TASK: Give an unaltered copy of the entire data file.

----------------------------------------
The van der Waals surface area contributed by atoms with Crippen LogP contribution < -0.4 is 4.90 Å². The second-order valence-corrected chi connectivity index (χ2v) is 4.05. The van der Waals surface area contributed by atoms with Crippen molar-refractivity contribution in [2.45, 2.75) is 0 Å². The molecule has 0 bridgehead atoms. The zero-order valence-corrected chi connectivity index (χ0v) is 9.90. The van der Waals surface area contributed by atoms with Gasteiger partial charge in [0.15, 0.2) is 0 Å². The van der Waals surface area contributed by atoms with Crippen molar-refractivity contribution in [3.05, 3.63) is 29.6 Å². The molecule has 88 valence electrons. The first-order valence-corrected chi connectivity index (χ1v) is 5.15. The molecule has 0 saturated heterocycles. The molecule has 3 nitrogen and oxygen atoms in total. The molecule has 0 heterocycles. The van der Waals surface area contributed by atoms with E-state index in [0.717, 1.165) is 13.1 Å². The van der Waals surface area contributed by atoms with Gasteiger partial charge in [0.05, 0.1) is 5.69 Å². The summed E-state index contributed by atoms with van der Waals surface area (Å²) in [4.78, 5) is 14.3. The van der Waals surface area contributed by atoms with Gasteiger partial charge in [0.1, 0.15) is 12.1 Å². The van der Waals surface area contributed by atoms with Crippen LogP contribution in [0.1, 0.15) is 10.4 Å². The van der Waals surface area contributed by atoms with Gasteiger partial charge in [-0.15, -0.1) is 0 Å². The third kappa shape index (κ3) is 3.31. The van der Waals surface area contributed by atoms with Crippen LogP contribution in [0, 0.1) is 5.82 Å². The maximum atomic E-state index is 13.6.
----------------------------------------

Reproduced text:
The van der Waals surface area contributed by atoms with Crippen LogP contribution < -0.4 is 4.90 Å². The second-order valence-corrected chi connectivity index (χ2v) is 4.05. The van der Waals surface area contributed by atoms with Crippen molar-refractivity contribution in [2.45, 2.75) is 0 Å². The molecule has 0 bridgehead atoms. The zero-order valence-corrected chi connectivity index (χ0v) is 9.90. The van der Waals surface area contributed by atoms with Gasteiger partial charge in [0.15, 0.2) is 0 Å². The van der Waals surface area contributed by atoms with Crippen molar-refractivity contribution in [3.05, 3.63) is 29.6 Å². The molecule has 88 valence electrons. The first-order valence-corrected chi connectivity index (χ1v) is 5.15. The molecule has 0 saturated heterocycles. The molecule has 3 nitrogen and oxygen atoms in total. The molecule has 0 heterocycles. The van der Waals surface area contributed by atoms with E-state index in [0.717, 1.165) is 13.1 Å². The van der Waals surface area contributed by atoms with Gasteiger partial charge in [0.05, 0.1) is 5.69 Å². The summed E-state index contributed by atoms with van der Waals surface area (Å²) in [4.78, 5) is 14.3. The van der Waals surface area contributed by atoms with Gasteiger partial charge in [0.1, 0.15) is 12.1 Å². The van der Waals surface area contributed by atoms with Crippen LogP contribution in [0.1, 0.15) is 10.4 Å². The van der Waals surface area contributed by atoms with Gasteiger partial charge in [-0.15, -0.1) is 0 Å². The third kappa shape index (κ3) is 3.31. The van der Waals surface area contributed by atoms with Crippen LogP contribution in [0, 0.1) is 5.82 Å². The maximum atomic E-state index is 13.6.